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Abu Qatada case - a victory for the human rights industry
Date 14/11/2012 11:34  Author webmaster  Hits 2504  Language Global
In the battle between common sense and the human rights industry, the latter is emerging as the clear victor and will continue to do so as long as Britain is part of the EU, writes UKIP MEP Gerard Batten

Albert Einstein defined insanity as "doing the same thing, over and over again, but expecting different results". He was, by anybody's reckoning, a very clever man. How then, can we explain the absurdity of a judicial system that allows you to repeatedly challenge decisions until you get the result you want? Alleged radical hate preacher Abu Qatada and his equally radical bunch of human rights lawyers have spent the last ten years and £1m of taxpayers' money on legal aid, thwarting all attempts to send him back to his native Jordan - where he has been convicted twice in absentia for terror offences.


This lunchtime, he was back on the streets of London. The insanity does not end there. Qatada arrived here in 1993 on a false United Arab Emirates passport with his wife and five children and claimed asylum. Housed in council accommodation and on board the benefits gravy train, the family has cost the British taxpayer around £3m. The lunacy of yesterday's decision to release him on bail will set us back a further £5m a year, as we foot his protection and round-the-clock surveillance bill. He threatened our safety but we must pay to protect his.

Recordings of Qatada's sermons were found in the homes of the 9/11 terrorists. He has allegedly advocated the killing of Jews, praised attacks on Americans, issued a 'fatwa' justifying killing the converts from Islam and was arrested in 2001 over involvement in a plot to bomb Strasbourg – the location of the hallowed court that has done so much to guarantee his life of comfort in the west. The one upside to this sorry tale is the amount of egg on the face of the British Home Secretary. She has made the fight to rid our shores of this man a very personal one. But yesterday's decision by the Special Immigration and Appeals Commission or Siac make Theresa May's legal avenues look like a cul-de-sac. She described this latest ruling as "deeply unsatisfactory" and as well she might.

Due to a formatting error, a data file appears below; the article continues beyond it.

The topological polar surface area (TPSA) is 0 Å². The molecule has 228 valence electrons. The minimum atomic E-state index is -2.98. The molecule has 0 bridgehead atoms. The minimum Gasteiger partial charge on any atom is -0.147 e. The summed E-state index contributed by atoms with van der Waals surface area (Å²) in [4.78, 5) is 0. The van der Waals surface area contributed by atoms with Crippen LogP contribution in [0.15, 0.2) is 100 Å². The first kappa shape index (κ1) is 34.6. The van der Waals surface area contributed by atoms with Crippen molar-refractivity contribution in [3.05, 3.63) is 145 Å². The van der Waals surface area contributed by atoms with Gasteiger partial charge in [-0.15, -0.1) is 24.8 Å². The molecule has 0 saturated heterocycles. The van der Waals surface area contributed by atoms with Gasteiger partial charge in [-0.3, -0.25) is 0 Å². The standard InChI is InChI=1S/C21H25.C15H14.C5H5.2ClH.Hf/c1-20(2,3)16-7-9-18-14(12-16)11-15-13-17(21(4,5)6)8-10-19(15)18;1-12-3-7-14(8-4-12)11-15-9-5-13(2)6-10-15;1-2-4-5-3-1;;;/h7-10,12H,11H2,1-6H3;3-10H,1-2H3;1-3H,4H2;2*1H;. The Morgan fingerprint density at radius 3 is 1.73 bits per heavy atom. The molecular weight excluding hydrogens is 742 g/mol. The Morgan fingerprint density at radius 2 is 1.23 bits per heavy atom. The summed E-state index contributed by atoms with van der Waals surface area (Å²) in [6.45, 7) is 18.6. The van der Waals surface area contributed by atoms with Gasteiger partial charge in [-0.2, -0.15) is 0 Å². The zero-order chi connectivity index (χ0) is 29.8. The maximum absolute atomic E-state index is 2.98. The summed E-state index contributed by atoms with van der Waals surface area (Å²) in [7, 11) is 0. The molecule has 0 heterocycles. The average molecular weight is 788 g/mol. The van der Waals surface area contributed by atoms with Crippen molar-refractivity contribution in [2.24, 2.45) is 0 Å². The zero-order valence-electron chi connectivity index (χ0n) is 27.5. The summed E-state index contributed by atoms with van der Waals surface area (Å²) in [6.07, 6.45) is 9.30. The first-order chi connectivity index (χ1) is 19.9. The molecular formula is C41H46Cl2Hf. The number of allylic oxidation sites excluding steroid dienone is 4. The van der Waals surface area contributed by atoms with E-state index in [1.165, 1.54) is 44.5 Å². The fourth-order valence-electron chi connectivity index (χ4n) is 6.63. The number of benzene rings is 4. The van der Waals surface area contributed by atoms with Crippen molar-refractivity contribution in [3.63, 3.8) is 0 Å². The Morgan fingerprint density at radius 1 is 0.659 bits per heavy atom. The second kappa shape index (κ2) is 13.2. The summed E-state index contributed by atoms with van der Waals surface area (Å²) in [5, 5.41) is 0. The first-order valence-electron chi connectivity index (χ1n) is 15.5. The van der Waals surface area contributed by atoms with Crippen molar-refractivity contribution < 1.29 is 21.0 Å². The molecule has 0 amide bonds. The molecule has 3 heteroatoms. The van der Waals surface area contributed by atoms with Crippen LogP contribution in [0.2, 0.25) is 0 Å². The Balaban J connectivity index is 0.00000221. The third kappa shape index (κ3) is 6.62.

The problem has been around the issue of torture. The European Court of Human Rights, echoing the United Kingdom's own Court of Appeal, said the preacher would be treated well if returned to Jordan - but there was one big problem. In their judgment, they said that it does not matter what someone has done; modern nations that believe in the rule of law cannot send people back to regimes that torture - and then use that evidence against other suspects. To get around this, May spent months in negotiations with the Jordanians to establish that Qatada would not be tortured if he were sent back. The Jordanians even changed the law to prevent evidence obtained under torture from other suspects being used in court.

This was off the back of a landmark ruling in February 2009, when five UK Law Lords unanimously backed the government's policy of removing terror suspects from Britain on the basis of assurances from foreign governments, known as 'memorandums of understanding'. Speaking at the time, former Lord Chief Justice Lord Phillips said that evidence of torture in another country "does not require this state, the United Kingdom, to retain in this country, to the detriment of national security, a terrorist suspect". However, in January this year, Strasbourg's completely unaccountable judges intervened. Despite their acknowledgement that Qatada himself would face no ill treatment in Jordan, they argued that the prospect of a witness against him having been tortured was sufficient to breach Article 6 of the European Convention on Human Rights – the right to a fair trial.

As Justice Mitting, the Siac judge, said yesterday - it is this test applied by Strasbourg and not our own Law Lords – that now provides the basis for British law. He ruled that even if Qatada would not himself be in danger when he returned to Jordan, there was still a "real risk" that a Jordanian court would use evidence obtained from torture. We are now in the end game in the battle to deport the man once described by a Spanish judge as "Osama bin Laden's right-hand man in Europe". Right now, in my opinion, the government has two choices. They can repeal the Human Rights Act and reclaim sovereignty from Strasbourg or he can ignore the court's decision and put Qatada on a plane. They are not brave enough for either option.

Contrast these cases. Qatada, a foreign citizen, cannot be extradited back to his own country. He is protected and can stay in the UK because of the European Convention on Human Rights. However any British citizen can be extradited to any other European Union member state on the strength of a piece of paper – a European Arrest Warrant - even if their case is tenuous and there is a chance they will be mistreated. This is because EU member states are signatories of the ECHR and, therefore, cannot be deemed to be in breach of it by a British court.

We can only hope that the government finds enough backbone to accept the judgements of our own courts, and the will of the British people to put Qatada on the next plane to Jordan. But do not bank on it. His lawyer Edward Fitzgerald QC says: "There is no reasonable prospect of lawful removal within any reasonable time." In the battle between common sense and the human rights industry, the latter is emerging as the clear victor. As long as we remain part of the EU, as long as we allow the rule of lawyers rather than the rule of law - our law – we will carry on making the same mistakes. It seems Einstein was right after all.

Gerard Batten is a UKIP MEP for London

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